How to connect to Rackspace Cloud Files via ServiceNET

If you are a Rackspace customer and you are are planning to use Rackspace Cloud Files via it’s internal network (ServiceNet) so you don’t get billed for the bandwidth going over Cloud Files this is how you can do.

The first thing is to make sure with your support team if your servers are connected to ServiceNet and if you have that connection then there is a small change to do in your code.

The second thing is to use the just released 1.5.0 version on GitHUB for PHP :

http://github.com/rackspace/php-cloudfiles/tree/1.5.0

and for python :

http://github.com/rackspace/python-cloudfiles/tree/1.5.0

(you need to click on the download link at the top to download the tarball of the release).

Afer this is just a matter to set the argument servicenet=True, for example in PHP :

$user='username';
$api_key='theapi_key';

$auth = new CF_Authentication($user, $api_key);
$auth->authenticate();
$conn = new CF_Connection($auth, $servicenet=true);

In Python you can do like this :

username='username'
api_key='api_key'

cnx = cloudfiles.get_connection(username, api_key, servicenet=True)

python syntax warning in emacs

One of the best feature to have with Emacs when doing python development is to have a real time syntax error/warning check highlighted in your code to avoid many errors or superfluous code.

This code is taken from the brillant Emacswiki python page.

You need to install pyflakes first which should be available on your linux distro by default in a package or for the other OS you may follow the procedure from the pyflakes webpage.

and add this configuration to your .emacs :

(when (load "flymake" t)
(defun flymake-pyflakes-init ()
  (let* ((temp-file (flymake-init-create-temp-buffer-copy
                     'flymake-create-temp-inplace))
         (local-file (file-relative-name
                      temp-file
                      (file-name-directory buffer-file-name))))
    (list "pyflakes" (list local-file))))
(add-to-list 'flymake-allowed-file-name-masks
             '("\\.py\\'" flymake-pyflakes-init)))

make sure pyflakes is in your path and enable flymake-mode by default if you like for all python mode :


(add-hook 'python-mode-hook 'my-python-mode-hook)

go by M-x customize flymake as well if you like to customise some variables.

Yum Force Exclude List

While talking with my fellow colleague Darren Birkett about what seems a design limitation
of yum to not be able to force listing the excludes from yum. I had a
shoot to make a yum plugin to force listing the excludes.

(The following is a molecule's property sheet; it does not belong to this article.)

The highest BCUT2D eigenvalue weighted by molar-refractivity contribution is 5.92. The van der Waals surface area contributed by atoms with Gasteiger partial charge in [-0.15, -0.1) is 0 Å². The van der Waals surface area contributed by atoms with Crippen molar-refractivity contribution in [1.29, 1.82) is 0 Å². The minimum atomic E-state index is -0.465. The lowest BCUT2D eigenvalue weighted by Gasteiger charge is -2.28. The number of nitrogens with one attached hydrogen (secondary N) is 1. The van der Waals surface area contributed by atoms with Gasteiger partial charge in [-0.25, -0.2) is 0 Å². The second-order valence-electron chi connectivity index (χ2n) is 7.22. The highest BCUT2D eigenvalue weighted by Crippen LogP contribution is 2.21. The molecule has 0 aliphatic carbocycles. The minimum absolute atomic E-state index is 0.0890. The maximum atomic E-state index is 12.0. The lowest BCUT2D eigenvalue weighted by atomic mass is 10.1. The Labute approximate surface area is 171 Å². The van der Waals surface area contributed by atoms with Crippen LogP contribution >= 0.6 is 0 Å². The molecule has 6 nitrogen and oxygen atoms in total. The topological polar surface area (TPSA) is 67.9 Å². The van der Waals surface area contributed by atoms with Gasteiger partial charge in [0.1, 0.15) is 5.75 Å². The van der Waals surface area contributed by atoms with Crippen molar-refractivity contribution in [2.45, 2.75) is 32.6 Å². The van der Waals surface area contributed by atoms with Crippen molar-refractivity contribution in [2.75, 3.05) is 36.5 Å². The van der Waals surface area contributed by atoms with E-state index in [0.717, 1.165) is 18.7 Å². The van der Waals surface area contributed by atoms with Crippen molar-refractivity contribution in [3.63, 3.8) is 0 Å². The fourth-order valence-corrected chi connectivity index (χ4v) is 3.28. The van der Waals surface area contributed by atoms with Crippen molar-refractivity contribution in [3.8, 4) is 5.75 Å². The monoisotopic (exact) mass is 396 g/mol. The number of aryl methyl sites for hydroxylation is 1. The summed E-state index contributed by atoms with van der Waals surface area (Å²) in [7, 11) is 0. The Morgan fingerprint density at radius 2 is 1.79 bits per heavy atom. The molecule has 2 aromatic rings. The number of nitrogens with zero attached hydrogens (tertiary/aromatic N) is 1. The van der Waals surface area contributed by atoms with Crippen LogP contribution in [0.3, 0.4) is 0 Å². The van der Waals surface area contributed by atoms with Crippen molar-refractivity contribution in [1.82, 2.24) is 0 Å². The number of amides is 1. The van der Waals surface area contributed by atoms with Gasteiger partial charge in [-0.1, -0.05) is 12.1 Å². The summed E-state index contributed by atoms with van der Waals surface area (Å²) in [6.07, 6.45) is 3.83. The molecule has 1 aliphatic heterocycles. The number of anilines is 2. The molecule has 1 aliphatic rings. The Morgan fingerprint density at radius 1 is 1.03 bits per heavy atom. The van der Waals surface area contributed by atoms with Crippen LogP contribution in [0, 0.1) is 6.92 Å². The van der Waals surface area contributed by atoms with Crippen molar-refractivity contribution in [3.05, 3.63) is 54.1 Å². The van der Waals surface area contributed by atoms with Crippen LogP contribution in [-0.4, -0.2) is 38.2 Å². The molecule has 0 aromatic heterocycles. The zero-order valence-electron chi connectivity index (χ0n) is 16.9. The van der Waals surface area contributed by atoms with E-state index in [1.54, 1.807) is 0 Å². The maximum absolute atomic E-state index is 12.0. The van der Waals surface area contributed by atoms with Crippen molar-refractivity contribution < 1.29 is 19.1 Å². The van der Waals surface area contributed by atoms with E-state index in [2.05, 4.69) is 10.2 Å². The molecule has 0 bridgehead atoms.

Here is how it works :

root@centos5:~> grep exclude /etc/yum.conf
exclude=rpm*
root@centos5:~> yum install rpm-devel
Loading “installonlyn” plugin
Loading “changelog” plugin
Loading “chmouel” plugin
Loading “priorities” plugin
Setting up Install Process
Setting up repositories
Reading repository metadata in from local files
Excluding Packages in global exclude list
Finished
0 packages excluded due to repository priority protections
Parsing package install arguments
Nothing to do

rpm* is excluded, but if we use the environment variable FORCE_EXCLUDE
it will force it.

 root@centos5:~> FORCE_EXCLUDE=true yum install rpm-devel
Loading “installonlyn” plugin
Loading “changelog” plugin
Loading “chmouel” plugin
Loading “priorities” plugin
Setting up Install Process
Setting up repositories
Reading repository metadata in from local files
0 packages excluded due to repository priority protections
Parsing package install arguments
Resolving Dependencies
–> Populating transaction set with selected packages. Please wait.
—> Downloading header for rpm-devel to pack into transaction set.
rpm-devel-4.4.2-47.el5.i3 100% |=========================| 17 kB 00:00
—> Package rpm-devel.i386 0:4.4.2-47.el5 set to be updated
–> Running transaction check
[…..]

It will allow you to list the excluded rpm as well :

 root@centos5:~> FORCE_EXCLUDE=true yum list|grep rpm
rpm.i386 4.4.2-47.el5 installed
rpm-libs.i386 4.4.2-47.el5 installed
rpm-python.i386 4.4.2-47.el5 installed
redhat-rpm-config.noarch 8.0.45-22.el5.centos base
rpm-build.i386 4.4.2-47.el5 base
rpm-devel.i386 4.4.2-47.el5 base
root@centos5:~> yum list|grep rpm
rpm.i386 4.4.2-47.el5 installed
rpm-libs.i386 4.4.2-47.el5 installed
rpm-python.i386 4.4.2-47.el5 installed
redhat-rpm-config.noarch 8.0.45-22.el5.centos base

See the README.txt in the rpm file to see how to use/install it.

You can download the rpm here and the src.rpm here

Generating md5 encrypted password for chpasswd